Indian Singaporean

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The term Indian Singaporean refers to any Singapore citizen of South Asian ancestry. Most Indian Singaporeans are second, third or even fourth generation decendants of migrants from the Indian subcontinent to Singapore and Malaysia (known collectively as British Malaya in the pre-World War II colonial period). A small and shrinking number of older Indian Singaporeans are themselves direct (i.e. first generation) migrants from the subcontinent.


Indian contact, trade and migration to Southeast Asia began in ancient times and continued in the British colonial period, i.e. from the colonisation of Penang in 1786 to World War II. While the impact on Southeast Asian civilisation and culture was significant, no large settled communities of ethnic Indians were formed. Under the British, not all migration was voluntary. The earliest Indians to arrive were soldiers, known as sepoys in the British Army, who helped set up the earliest British colonial and military presence in Malaya (the earliest maps in Singapore show areas laid out for the "sepoy lines"). Following the soldiers came a handful of entrepreneurs like Narayana Pillay, who arrived in Singapore with Sir Stamford Raffles, the settlement's colonial 'founder'. Pillay was a successful businessman, Singapore's first building contractor and founder of the first Hindu temple, the Sri Mariamman Temple. The early settlements in Malaya (called the Straits Settlements), were ruled by the colonial government in Calcutta. When labour was needed to build the settlement's earliest roads, bridges, buildings and other infrastructure, convicts were sent.

The largest group of Indian migrants to Malaya during the colonial period were South Indian (mainly from the Tamil, Telugu, and Malayalam language communities, with the Tamils in the majority because they lived in the lands closest to Malaya). Some came as economc migrants and provided a pool of skilled and unskilled labour. A minority were well-educated entrepreneurs and professionals, many occupations being filled along caste and language lines, But the majority of those who came were recruited as 'indentured workers'. Malaya was the world's largest source of rubber, and the native Malays (the bumiputra) and immigrant Chinese were unwilling to work on the rural plantations, so to protect their investment, the plantation owners closely regulated and supervised their new workers and held them in debt bondage.

A number of groups found their own niches: Sri Lankan Tamils tended to work as clerks, junior civil servants and in the professions; Christian Malayalis from Kerala were English educated and worked mainly in the civil service; Sikhs from the Punjab were the backbone of the armed forces and the police force, and worked as private security guards; Tamil Muslims, Sindhis and Gujaratis were often small traders; and the Chettiar caste of Tamils were moneylender and currency changers.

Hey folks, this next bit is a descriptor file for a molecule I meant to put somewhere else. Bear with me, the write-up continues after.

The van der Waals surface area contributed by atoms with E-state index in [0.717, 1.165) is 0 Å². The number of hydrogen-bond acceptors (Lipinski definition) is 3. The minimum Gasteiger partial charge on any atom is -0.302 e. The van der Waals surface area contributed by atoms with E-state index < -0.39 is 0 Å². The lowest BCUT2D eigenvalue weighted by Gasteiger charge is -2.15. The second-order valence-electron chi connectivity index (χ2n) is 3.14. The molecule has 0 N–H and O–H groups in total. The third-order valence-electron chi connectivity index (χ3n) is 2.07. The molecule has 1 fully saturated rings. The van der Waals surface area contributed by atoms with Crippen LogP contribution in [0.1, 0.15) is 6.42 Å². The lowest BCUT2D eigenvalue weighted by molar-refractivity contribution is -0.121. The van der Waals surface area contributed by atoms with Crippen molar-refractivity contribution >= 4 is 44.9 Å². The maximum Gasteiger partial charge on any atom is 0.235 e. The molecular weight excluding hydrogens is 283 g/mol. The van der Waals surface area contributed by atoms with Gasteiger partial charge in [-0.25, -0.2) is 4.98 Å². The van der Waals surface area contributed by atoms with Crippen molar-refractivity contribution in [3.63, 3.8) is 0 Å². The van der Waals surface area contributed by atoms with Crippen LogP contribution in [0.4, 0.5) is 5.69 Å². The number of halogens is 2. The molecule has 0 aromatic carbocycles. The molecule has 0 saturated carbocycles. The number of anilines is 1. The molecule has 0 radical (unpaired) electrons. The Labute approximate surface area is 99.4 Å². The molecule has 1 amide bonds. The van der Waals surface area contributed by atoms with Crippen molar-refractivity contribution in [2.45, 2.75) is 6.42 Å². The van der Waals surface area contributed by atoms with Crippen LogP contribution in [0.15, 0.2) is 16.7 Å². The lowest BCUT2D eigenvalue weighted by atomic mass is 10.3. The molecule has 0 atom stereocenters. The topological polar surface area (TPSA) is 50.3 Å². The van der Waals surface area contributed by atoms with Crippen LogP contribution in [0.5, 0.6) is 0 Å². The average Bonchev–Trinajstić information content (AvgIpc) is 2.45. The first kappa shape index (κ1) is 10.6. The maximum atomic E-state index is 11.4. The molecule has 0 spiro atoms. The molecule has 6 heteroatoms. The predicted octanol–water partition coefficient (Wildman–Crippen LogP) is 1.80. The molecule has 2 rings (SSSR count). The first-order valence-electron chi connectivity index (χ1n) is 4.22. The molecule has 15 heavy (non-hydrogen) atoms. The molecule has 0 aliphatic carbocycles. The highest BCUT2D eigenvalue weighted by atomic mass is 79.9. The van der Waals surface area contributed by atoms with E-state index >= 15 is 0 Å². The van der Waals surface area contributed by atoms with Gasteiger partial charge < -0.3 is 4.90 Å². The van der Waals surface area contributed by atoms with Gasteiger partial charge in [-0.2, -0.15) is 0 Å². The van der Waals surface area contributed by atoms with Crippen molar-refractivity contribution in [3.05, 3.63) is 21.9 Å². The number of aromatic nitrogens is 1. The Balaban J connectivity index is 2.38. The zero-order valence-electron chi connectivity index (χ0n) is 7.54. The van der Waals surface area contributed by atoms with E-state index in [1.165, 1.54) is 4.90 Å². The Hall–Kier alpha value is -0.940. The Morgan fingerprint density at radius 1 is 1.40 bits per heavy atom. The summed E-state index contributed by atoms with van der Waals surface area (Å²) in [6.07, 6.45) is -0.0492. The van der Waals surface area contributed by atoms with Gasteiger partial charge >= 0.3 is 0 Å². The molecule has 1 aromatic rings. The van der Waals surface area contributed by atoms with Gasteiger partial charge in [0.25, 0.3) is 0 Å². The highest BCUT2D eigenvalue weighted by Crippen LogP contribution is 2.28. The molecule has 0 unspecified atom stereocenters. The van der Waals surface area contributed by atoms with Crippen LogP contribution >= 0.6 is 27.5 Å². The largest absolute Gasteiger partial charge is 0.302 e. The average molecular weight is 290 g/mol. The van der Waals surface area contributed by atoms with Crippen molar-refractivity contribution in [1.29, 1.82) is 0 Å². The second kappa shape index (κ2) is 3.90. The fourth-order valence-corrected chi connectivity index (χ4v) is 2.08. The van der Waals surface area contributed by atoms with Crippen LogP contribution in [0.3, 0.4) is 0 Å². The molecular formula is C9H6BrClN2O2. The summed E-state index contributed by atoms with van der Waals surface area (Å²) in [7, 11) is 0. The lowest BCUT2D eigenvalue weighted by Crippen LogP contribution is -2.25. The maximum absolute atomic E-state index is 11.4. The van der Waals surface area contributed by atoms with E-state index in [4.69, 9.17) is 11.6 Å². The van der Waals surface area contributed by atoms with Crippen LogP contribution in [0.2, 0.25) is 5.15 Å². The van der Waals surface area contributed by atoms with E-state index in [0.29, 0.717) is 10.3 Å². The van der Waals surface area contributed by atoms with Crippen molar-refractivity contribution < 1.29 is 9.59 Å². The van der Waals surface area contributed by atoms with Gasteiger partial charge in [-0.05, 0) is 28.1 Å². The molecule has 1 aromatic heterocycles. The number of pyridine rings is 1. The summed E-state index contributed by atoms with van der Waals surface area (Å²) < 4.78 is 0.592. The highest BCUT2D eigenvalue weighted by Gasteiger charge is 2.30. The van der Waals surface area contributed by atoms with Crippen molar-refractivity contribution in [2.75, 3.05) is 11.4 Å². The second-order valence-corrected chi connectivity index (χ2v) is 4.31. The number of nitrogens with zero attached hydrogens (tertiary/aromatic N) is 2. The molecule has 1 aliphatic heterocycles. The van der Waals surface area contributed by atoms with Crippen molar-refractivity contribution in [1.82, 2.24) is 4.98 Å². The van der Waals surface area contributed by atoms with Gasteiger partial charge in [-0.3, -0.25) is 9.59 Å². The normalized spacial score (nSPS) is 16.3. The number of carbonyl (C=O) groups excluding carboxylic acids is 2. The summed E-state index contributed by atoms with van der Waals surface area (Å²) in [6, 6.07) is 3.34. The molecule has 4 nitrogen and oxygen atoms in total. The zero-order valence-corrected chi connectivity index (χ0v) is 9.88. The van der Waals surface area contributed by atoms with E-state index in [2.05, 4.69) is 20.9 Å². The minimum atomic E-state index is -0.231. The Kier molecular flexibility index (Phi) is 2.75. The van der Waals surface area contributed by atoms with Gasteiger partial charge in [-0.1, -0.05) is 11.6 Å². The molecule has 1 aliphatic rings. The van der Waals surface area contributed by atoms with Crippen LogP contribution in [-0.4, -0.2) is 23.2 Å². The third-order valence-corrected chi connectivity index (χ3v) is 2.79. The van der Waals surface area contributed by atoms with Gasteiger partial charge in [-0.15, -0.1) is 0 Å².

Given this pattern of migration and settlement, the Indian community in Malaya was fragmented and dispersed unevenly along various cultural and professional lines.

Modern Singapore

Indians form about 9.1% of the Singapore population. Slightly more than half are Tamil Hindus. The remainder are mainly Christian or Muslim, with a minority of Sikhs, Jains, and Buddhists. After Tamil the main Indian languages are Hindi, Malayalam, Punjabi, and Gujerati. Singapore has a smaller proportion of citizen of Indian origin because it did not have any large rubber plantations. Consequently, the urbanised population is better educated and tends to be more socio-economically advanced than Indian Malaysians. The population percentage remains quite small because, as with other ethnic groups and societies, the more successful families have tended to have fewer children.

As an avowedly multi-ethnic nation, the Singapore Constitution enshrines Tamil as one of the four official languages of Singapore (along with English, Malay and Mandarin). Deepavali, the Hindu festival of lights, is also a national public holiday.

More than other ethnic groups, Indians are highly stratified in terms of class with little upward mobility. Although a fairly large group occupies the middle and higher sectors of Singaporean society, the community is disproportionately represented at the bottom of the social ladder. This imbalance has been accentuated by the recent emigration of many well-qualified Indian Singaporeans to English-speaking developed countries, especially Australia (this was part of a general migration by upper and middle class but somewhat marginalised cultural minorities like the Peranakans, Eurasians, and gays). The lack of opportunity for the lower class Indians is addressed by the community and the government through nationally-santioned ethnic 'self-help' groups which have helped to reverse declining educational performance, and to stimulate debate about caste within the community.

New waves of migration

From the 1990s onward, Singapore's policy has been actively to attract highly skilled migrants from around the world and this has produced a fairly large expatriate Indian community of well-educated and wealthy professional and business people. It remains to be seen how permanent this migration is. Most have retained their Indian citizenship, although some have been granted Permanent Residence status. Interaction between the local and expatriate Indian community remains ambivalent rather than easy and natural.

Transient guest workers who come to work in Singapore on short-stay work permits as unskilled or semi-skilled workers form a third Indian community. There is little interaction between this group and either the 'expat' or 'local' Indian communities.